Studio Work / Life:Captured Course Booklets

Studio work—Life:Captured Course Booklets (Design by Rhonda.H.Y.Mason)
Studio work / Life:Captured Course Booklets (Design by Rhonda.H.Y.Mason)Studio work—Life:Captured Course Booklets (Design by Rhonda.H.Y.Mason)
Studio work—Life:Captured Course Booklets (Design by Rhonda.H.Y.Mason)
Studio work—Life:Captured Course Booklets (Design by Rhonda.H.Y.Mason)
Studio work—Life:Captured Course Booklets (Design by Rhonda.H.Y.Mason)

When we relaunched our Life:Captured website back in 2017, I wanted to make our offering more tangible by creating physical booklets to complement our online classes. Moreover, I wanted the booklets to have an academic yet intimate feel—something that would set them apart when they arrived in our students’ mail.

As I set out to develop my design concept, I was inspired by both the simplicity of Japanese stationery and the novelty of vintage exercise books. I quickly settled on A5 for the booklet size and, instead of using imagery, I decided to opt for text only. As such, it was important to choose the right typeface. In my preliminary design sketches, I narrowed it down to three contenders: Century Schoolbook, Times New Romans, and Baskerville. It didn’t take long before I settled on Baskerville as my final choice. I had used the typeface before in various other projects, and I liked how it looked in my concept sketches. It simply felt right. Sometimes, no matter how much you try to theorise and justify a decision, design comes down to a feeling. Well and truly.

Using Baskerville (and Baskerville only), I designed a sample cover, a sample table of contents, a sample chapter title page, and a sample page with a pull quote, a sample page without a pull quote, and a sample page of revision questions. I used these as a template for all the booklets. I chose to left-align all my text, including the cover titles and chapter titles. In fact, this simple decision became a fundamental element in the overall design.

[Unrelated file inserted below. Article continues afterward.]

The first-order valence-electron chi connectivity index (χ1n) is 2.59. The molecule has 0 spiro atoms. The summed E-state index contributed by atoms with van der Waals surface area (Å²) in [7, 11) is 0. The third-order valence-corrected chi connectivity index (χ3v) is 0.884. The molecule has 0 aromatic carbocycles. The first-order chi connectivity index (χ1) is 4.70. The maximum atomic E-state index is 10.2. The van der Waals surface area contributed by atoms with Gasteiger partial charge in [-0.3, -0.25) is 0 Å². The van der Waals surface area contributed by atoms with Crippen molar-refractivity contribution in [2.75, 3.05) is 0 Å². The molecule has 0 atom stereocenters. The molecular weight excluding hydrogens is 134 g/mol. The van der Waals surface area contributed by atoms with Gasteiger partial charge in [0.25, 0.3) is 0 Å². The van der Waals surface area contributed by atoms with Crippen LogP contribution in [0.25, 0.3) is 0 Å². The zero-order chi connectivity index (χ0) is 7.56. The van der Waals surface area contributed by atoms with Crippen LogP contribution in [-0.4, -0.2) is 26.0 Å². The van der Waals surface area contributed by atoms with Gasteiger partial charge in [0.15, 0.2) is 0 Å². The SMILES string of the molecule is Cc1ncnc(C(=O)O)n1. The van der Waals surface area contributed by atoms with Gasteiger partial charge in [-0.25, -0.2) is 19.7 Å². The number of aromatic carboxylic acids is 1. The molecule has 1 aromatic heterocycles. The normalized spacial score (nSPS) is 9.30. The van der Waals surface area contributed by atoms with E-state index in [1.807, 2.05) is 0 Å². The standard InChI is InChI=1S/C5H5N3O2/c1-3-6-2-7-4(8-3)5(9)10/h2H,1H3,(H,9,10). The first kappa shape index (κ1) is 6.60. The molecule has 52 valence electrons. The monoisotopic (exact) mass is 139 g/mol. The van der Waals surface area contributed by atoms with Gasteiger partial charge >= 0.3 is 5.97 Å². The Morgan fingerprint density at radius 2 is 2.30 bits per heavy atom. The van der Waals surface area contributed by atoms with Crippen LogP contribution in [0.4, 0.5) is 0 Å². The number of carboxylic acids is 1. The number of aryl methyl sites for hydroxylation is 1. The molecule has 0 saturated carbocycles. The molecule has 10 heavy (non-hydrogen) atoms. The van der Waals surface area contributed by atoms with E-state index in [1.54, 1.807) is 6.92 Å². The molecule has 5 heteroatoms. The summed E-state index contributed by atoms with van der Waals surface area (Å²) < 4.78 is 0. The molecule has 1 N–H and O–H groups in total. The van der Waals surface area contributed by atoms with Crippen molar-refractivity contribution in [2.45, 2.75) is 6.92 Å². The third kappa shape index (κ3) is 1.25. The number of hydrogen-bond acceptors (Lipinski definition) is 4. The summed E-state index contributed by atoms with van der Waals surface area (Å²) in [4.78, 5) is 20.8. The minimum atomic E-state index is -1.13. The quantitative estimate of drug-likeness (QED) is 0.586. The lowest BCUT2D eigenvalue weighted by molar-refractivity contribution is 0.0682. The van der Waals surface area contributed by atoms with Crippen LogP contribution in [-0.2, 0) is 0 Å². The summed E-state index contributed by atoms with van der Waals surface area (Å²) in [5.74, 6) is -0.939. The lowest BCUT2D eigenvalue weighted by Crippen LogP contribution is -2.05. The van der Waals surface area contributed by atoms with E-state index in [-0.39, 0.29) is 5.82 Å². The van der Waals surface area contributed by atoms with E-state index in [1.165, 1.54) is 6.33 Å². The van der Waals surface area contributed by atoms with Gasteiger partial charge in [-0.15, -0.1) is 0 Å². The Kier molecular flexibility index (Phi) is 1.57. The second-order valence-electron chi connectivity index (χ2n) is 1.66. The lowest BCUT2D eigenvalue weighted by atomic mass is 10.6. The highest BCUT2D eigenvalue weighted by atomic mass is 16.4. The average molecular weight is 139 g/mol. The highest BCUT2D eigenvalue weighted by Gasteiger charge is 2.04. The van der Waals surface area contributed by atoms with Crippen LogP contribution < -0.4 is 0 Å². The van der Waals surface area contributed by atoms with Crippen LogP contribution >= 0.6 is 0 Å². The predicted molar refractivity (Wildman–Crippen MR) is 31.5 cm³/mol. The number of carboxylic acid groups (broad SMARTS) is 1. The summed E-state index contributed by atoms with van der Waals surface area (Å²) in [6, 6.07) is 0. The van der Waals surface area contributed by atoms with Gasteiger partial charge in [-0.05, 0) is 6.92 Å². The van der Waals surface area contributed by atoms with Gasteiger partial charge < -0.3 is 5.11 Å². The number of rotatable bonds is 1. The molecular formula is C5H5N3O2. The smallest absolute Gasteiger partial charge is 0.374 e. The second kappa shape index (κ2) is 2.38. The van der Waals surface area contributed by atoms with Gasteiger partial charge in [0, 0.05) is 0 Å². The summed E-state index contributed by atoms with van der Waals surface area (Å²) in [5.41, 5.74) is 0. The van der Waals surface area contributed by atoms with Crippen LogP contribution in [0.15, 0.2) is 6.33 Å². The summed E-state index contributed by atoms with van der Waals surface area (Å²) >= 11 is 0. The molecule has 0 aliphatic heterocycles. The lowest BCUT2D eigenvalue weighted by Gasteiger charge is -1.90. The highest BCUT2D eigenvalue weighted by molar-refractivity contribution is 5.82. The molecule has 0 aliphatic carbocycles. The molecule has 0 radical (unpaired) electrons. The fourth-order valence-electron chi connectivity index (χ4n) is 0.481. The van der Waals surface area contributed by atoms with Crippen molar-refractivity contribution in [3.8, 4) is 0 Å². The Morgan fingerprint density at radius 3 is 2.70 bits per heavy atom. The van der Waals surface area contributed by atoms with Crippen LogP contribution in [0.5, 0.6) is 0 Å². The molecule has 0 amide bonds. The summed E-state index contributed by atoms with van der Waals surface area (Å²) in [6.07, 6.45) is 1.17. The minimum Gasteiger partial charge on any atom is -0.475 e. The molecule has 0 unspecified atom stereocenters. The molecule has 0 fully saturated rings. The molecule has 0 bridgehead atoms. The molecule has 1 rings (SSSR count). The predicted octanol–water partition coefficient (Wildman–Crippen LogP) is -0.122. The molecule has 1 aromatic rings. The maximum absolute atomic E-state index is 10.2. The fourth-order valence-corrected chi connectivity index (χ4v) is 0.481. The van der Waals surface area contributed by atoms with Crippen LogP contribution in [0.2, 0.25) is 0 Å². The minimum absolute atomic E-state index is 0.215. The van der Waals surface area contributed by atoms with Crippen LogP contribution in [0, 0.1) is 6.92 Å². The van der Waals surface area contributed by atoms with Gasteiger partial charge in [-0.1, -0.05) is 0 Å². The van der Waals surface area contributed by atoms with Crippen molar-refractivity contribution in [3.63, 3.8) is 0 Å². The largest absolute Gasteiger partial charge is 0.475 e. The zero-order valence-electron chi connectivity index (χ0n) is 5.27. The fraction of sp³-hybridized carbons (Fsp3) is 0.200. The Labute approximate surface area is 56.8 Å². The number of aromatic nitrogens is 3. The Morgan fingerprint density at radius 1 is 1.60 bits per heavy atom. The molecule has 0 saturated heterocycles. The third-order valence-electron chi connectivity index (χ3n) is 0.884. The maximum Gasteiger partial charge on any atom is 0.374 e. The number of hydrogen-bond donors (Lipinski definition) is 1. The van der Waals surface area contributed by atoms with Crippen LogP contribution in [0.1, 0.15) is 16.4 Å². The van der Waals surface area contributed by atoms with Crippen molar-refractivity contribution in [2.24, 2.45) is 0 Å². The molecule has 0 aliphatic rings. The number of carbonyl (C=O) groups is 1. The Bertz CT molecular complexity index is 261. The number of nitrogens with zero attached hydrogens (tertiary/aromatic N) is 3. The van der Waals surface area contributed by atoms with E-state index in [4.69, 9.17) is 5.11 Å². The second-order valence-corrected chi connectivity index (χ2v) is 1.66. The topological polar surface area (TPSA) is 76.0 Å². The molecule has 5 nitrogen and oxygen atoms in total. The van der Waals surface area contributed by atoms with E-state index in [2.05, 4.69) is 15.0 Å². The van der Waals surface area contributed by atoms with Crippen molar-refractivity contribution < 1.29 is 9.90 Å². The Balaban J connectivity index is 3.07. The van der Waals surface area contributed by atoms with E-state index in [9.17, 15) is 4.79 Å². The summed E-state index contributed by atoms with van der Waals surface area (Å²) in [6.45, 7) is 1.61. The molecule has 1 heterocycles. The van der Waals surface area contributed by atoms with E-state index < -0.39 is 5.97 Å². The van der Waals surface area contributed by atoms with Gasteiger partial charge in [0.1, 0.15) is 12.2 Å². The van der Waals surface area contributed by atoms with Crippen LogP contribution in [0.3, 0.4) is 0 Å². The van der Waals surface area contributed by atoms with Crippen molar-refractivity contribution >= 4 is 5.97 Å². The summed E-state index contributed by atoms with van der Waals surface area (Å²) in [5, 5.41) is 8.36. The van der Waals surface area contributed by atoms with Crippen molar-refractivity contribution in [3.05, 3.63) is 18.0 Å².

For most of the typesetting, I kept to the Regular Baskerville font; the Italics font was reserved only for subheadings and for referring to actual menu items in the Lightroom software (e.g. Import Photos and Videos and Edit Capture Time). Being consistent in our typesetting meant that it would be easier for our students to follow our notes and lessons.

Once the design was complete, I chose to work with Carbon8 because I knew they were a reliable printer who could handle the complicated job. After all, we were printing a different booklet for every lesson, and each of our three courses were broken into five or six lessons. Which meant there were seventeen different booklets in total, and each booklet had a different number of pages.

Together with Carbon8, we decided that saddle-stitching would work best for the binding to keep costs down and to maintain that ‘exercise book’ vibe. I chose 135 gsm Impact stock for the internal pages, because it is 100% recycled, bright white, and relatively inexpensive. As for the covers, I decided to print on 275 gsm Colorplan stock rather than printing colour on white stock. The reason for this was two-fold: I liked the texture of the Colorplan stock, and I was unconvinced that I would get the same colour coverage with digital printing. I chose three colours from my Colorplan swatch book—one for each of the three different courses: Real Grey (shown in the photos opposite), Pale Grey, and Mist.

Lessons learnt? Work with someone you can trust. And, in any project, no matter how big or small, pay attention to the details.

Project details

Size: A5 portrait
Font: Baskerville (Regular and Italics)
Page counts: Between 24–48 pages pages per booklet
Internal stock: 135 gsm Impact
Cover stock: 275 gsm Colorplan
Binding method: Saddle-stitching
Printing method: HP Indigo digital print


You can read the other posts in this series here.